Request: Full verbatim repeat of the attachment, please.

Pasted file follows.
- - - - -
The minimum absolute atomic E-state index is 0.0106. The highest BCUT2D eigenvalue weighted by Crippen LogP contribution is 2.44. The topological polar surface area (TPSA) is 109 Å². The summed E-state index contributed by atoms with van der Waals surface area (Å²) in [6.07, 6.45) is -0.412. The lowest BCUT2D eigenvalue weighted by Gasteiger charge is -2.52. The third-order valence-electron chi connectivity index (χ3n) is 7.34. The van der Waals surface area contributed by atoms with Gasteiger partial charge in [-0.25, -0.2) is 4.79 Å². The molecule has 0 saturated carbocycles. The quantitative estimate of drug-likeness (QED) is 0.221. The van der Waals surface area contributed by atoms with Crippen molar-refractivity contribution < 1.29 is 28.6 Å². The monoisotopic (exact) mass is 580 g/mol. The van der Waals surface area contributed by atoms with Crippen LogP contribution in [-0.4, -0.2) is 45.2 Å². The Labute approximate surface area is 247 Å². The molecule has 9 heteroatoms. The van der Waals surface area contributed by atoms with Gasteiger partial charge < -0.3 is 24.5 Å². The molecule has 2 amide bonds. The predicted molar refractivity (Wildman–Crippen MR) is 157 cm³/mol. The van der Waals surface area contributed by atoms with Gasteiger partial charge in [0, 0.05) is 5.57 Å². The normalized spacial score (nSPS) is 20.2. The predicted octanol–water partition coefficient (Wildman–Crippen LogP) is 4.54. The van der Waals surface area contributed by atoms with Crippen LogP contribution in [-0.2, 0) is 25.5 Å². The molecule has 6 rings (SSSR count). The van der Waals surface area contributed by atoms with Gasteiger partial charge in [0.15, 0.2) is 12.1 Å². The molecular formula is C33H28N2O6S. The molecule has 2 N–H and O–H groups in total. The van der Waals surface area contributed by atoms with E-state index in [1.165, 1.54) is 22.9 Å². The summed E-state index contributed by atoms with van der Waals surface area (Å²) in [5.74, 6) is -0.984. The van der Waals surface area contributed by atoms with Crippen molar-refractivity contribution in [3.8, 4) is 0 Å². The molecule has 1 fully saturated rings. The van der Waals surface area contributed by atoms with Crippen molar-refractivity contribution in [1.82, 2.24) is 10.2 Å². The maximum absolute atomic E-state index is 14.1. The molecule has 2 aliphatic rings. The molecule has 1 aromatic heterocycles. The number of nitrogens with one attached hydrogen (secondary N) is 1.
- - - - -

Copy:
The minimum absolute atomic E-state index is 0.0106. The highest BCUT2D eigenvalue weighted by Crippen LogP contribution is 2.44. The topological polar surface area (TPSA) is 109 Å². The summed E-state index contributed by atoms with van der Waals surface area (Å²) in [6.07, 6.45) is -0.412. The lowest BCUT2D eigenvalue weighted by Gasteiger charge is -2.52. The third-order valence-electron chi connectivity index (χ3n) is 7.34. The van der Waals surface area contributed by atoms with Gasteiger partial charge in [-0.25, -0.2) is 4.79 Å². The molecule has 0 saturated carbocycles. The quantitative estimate of drug-likeness (QED) is 0.221. The van der Waals surface area contributed by atoms with Crippen molar-refractivity contribution < 1.29 is 28.6 Å². The monoisotopic (exact) mass is 580 g/mol. The van der Waals surface area contributed by atoms with Crippen LogP contribution in [-0.4, -0.2) is 45.2 Å². The Labute approximate surface area is 247 Å². The molecule has 9 heteroatoms. The van der Waals surface area contributed by atoms with Gasteiger partial charge < -0.3 is 24.5 Å². The molecule has 2 amide bonds. The predicted molar refractivity (Wildman–Crippen MR) is 157 cm³/mol. The van der Waals surface area contributed by atoms with Gasteiger partial charge in [0, 0.05) is 5.57 Å². The normalized spacial score (nSPS) is 20.2. The predicted octanol–water partition coefficient (Wildman–Crippen LogP) is 4.54. The van der Waals surface area contributed by atoms with Crippen LogP contribution in [-0.2, 0) is 25.5 Å². The molecule has 6 rings (SSSR count). The van der Waals surface area contributed by atoms with Gasteiger partial charge in [0.15, 0.2) is 12.1 Å². The molecular formula is C33H28N2O6S. The molecule has 2 N–H and O–H groups in total. The van der Waals surface area contributed by atoms with E-state index in [1.165, 1.54) is 22.9 Å². The summed E-state index contributed by atoms with van der Waals surface area (Å²) in [5.74, 6) is -0.984. The van der Waals surface area contributed by atoms with Crippen molar-refractivity contribution in [3.8, 4) is 0 Å². The molecule has 1 fully saturated rings. The van der Waals surface area contributed by atoms with Crippen molar-refractivity contribution in [1.82, 2.24) is 10.2 Å². The maximum absolute atomic E-state index is 14.1. The molecule has 2 aliphatic rings. The molecule has 1 aromatic heterocycles. The number of nitrogens with one attached hydrogen (secondary N) is 1.